Canonical transformations, generating functions, conditions of canonical transformation, examples, Legendre’s dual transformation, Hamilton’s function, Hamilton’s equation of motion, properties of Hamiltonian and Hamilton’s equations of motion, Poisson Brackets, properties of Poisson bracket, elementary PB’s, Poisson’s theorem, JacobiPoisson theorem on PBs, Invariance of PB under canonical transformations, PBs involving angular momentum, principle of Least action, Hamilton’s principle, derivation of Hamilton’s equations of motion from Hamilton’s principle, HamiltonJacobi equation. Solution of simple harmonic oscillator by HamiltonJacobi method.  
Unit4 
Teaching Hours:15 

Small Oscillations and Rigid Body Dynamics


Types of equilibrium and the potential at equilibrium, Lagrange’s equations for small oscillations using generalized coordinates, normal modes, vibrations of carbon dioxide molecule, forced and damped oscillations, resonance, degrees of freedom of a free rigid body, angular momentum, Euler’s equation of motion for rigid body, time variation of rotational kinetic energy, Rotation of a free rigid body, Eulerian angles, Motion of a heavy symmetric top rotating about a fixed point in the body under the action of gravity.  
Text Books And Reference Books: [1] Srinivasa Rao, K. N. (2002). Classical mechanics: University Press. [2] Goldstein, H. (2001). Classical mechanics (3rd ed.): Addison Wesley. [3] Rana, N. C., & Joag, P. S. (1994). Classical mechanics. New Delhi: Tata McGraw Hill.
 
Essential Reading / Recommended Reading [1] Greiner, W. (2004). Classical mechanics: System of particles and Hamiltonian dynamics. New York: SpringerVerlag. [2] Barger, V., & Olsson, M. (1995). Classical mechanics  A modern perspective (2nd ed.): Tata McGraw Hill. [3] Gupta, K. C. (1988). Classical mechanics of particles and rigid bodies: Wiley Eastern Ltd. [4] Takwale, R. G., & Puranik, P. S. (1983). Introduction to classical mechanics. New Delhi: Tata McGraw Hill.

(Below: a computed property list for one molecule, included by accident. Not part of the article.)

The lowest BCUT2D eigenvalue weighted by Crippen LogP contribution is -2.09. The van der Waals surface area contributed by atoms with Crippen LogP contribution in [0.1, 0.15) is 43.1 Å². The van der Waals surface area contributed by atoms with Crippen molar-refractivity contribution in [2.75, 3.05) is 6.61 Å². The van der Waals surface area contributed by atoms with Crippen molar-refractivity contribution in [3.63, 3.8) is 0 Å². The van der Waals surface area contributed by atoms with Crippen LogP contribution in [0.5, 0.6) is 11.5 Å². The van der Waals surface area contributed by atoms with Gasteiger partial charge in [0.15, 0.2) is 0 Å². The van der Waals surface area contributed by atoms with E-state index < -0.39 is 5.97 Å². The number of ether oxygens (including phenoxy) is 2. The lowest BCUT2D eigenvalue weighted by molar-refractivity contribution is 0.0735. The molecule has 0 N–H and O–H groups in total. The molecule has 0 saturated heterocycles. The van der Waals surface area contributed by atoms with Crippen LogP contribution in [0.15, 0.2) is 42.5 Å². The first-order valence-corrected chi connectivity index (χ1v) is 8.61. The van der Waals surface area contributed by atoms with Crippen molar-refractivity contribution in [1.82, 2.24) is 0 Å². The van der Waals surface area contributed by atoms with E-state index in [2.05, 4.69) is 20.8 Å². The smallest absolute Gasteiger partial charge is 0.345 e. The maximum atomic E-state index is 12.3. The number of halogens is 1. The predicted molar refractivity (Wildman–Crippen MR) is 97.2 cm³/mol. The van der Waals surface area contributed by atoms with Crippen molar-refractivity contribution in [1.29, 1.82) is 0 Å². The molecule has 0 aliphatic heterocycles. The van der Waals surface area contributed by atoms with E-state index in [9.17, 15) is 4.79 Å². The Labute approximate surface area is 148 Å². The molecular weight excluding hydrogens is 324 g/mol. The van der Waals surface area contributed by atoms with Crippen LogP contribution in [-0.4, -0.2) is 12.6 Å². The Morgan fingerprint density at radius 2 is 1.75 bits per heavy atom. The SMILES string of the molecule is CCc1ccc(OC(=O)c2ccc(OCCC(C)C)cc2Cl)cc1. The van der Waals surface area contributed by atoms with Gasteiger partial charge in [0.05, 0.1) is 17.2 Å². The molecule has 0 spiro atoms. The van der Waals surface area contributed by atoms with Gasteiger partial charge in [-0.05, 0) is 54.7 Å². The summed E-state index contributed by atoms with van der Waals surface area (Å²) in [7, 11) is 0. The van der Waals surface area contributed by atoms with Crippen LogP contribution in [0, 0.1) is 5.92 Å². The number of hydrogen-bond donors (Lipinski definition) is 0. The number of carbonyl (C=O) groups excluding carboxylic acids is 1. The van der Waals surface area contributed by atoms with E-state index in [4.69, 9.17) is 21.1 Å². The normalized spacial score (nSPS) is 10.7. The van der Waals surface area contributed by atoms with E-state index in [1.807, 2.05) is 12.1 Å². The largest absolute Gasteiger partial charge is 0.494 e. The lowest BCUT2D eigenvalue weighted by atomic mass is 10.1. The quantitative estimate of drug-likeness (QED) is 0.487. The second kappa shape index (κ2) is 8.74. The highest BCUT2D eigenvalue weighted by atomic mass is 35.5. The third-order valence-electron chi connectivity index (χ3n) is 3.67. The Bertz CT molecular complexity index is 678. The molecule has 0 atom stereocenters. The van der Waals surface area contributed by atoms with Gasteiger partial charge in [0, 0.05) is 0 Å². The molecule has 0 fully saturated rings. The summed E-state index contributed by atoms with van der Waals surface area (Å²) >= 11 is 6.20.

Evaluation Pattern
 
MPH132  ANALOG AND DIGITAL CIRCUITS (2022 Batch)  
Total Teaching Hours for Semester:60 
No of Lecture Hours/Week:4 

Max Marks:100 
Credits:4 

Course Objectives/Course Description 

This module introduces the students to the applications of analog and digital integrated circuits. First part of the module deals with the operational amplifier, linear applications of opamp., active filters, oscillators, nonlinear applications of opamp, timer and voltage regulators. The second part deals with digital circuits which exposes to the logic gates, encoders and decoders, flipflops registers and counters. 

Course Outcome 

CO1: ● Understand the basics of analog and digital circuit. CO2: ● Understand the applications of linear circuits with opamp and various digital devices like flipflop, registers and counters. CO3: ● Design various operational amplifier based linear and nonlinear circuits.